"We will support working families with their childcare costs." There is little incentive for mothers on salaries below £40,000 to return to work, because income will barely cover the cost of childcare. David Cameron is reported to place a very high priority on resolving this, either through the tax system or vouchers. This would mitigate the loss of child benefit by parents in the higher income brackets, although full-time mothers get nothing.
"We will build more houses and make the dream of home ownership a reality for more people." The centre-right think tank Policy Exchange warned last week that the Government is at risk of presiding over the lowest level of house building since the 1920s. David Cameron and Nick Clegg previously set out measures to try to revive house building, including relaxing planning laws. They will need something more radical, such as cutting VAT on home repairs.
"We will set out plans for long-term investment in Britain's transport infrastructure." This might sound like good news for motorists stuck in traffic, but there is likely to be a catch – more toll roads. This could mean driving on motorways becomes more expensive, increasing congestion on minor roads. Despite opposition, the Coalition appears determined to go through with the HS2 London-Birmingham rail link.
4. State pensions
"We will set out two big reforms to provide dignity in old age: an improved state pension that rewards saving…" There is likely to be a more generous flat-rate pension, possibly worth £155 a week. Women who have not made sufficient contributions to qualify for a full pension because they have been looking after children will probably get the same as if they had been in paid work. But the pension qualifying age, already due to rise to 67, will increase again.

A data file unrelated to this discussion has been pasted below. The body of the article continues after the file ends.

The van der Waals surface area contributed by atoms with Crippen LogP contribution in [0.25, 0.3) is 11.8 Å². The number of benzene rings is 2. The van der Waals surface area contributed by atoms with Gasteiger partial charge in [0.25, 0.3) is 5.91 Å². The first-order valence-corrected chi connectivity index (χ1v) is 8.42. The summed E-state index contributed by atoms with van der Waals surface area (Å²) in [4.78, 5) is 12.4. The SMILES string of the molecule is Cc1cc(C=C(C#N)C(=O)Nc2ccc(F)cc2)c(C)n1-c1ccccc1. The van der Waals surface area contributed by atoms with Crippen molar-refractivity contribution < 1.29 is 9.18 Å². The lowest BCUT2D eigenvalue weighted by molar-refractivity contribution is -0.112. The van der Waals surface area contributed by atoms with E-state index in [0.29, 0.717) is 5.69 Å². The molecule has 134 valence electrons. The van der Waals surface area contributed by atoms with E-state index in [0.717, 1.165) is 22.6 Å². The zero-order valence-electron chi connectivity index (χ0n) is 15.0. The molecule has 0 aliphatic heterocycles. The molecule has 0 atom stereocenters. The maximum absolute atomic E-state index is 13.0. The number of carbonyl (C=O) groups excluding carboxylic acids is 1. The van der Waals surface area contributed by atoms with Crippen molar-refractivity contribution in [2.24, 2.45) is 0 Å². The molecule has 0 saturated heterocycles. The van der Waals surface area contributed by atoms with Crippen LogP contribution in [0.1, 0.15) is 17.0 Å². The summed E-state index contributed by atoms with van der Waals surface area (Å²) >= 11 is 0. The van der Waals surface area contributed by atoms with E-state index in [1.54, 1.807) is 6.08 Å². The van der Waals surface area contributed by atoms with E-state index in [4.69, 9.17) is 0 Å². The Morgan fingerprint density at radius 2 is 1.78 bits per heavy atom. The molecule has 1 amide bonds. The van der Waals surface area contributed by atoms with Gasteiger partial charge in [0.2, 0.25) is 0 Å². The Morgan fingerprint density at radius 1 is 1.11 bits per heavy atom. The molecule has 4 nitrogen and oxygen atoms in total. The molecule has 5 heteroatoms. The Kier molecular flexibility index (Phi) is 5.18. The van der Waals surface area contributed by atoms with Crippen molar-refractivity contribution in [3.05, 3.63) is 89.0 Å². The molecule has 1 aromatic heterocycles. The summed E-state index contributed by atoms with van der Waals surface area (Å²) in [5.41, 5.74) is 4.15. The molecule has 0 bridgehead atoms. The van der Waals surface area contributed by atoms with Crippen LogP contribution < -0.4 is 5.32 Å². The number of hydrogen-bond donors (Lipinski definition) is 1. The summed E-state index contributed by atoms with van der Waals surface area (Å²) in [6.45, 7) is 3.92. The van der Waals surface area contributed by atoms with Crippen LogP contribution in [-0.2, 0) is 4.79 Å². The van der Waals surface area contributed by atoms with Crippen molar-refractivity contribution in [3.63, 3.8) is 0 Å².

5. Long-term care
"…and more help with the costs of long-term care". When the government-appointed commission chaired by the economist Andrew Dilnot reported in July 2011, one recommendation was that the amount any elderly person had to pay towards their own long-term care should be capped at between £20,000 and £50,000, instead of the present system that says anyone with assets of £23,500 has to pay an unlimited contribution. The government may set a cap of £75,000.
6. Reshaping Britain
"As we take these steps to reshape the British state for the 21st century, we will take further steps to limit its scope and extend our freedoms." This is the vaguest of all the general statements of what the Coalition proposes to do, and seems to describe a general attitude of mind rather than any specific legislation. It refers to small ways in which regulation affects people's daily lives, such as the freedom to hold street parties or act as a volunteer.
The unspoken policies
The review stays well away from the subject of Europe. Nick Clegg is against any unilateral attempt by the UK to write the EU club rules. David Cameron still wants to redraw parliamentary boundaries and cut the number of MPs, but Mr Clegg is making reform of the House of Lords the price of his support. Mr Clegg thinks UK drug laws need revisiting; Mr Cameron does not. Further away, the future of the Trident nuclear programme is an area of potential conflict.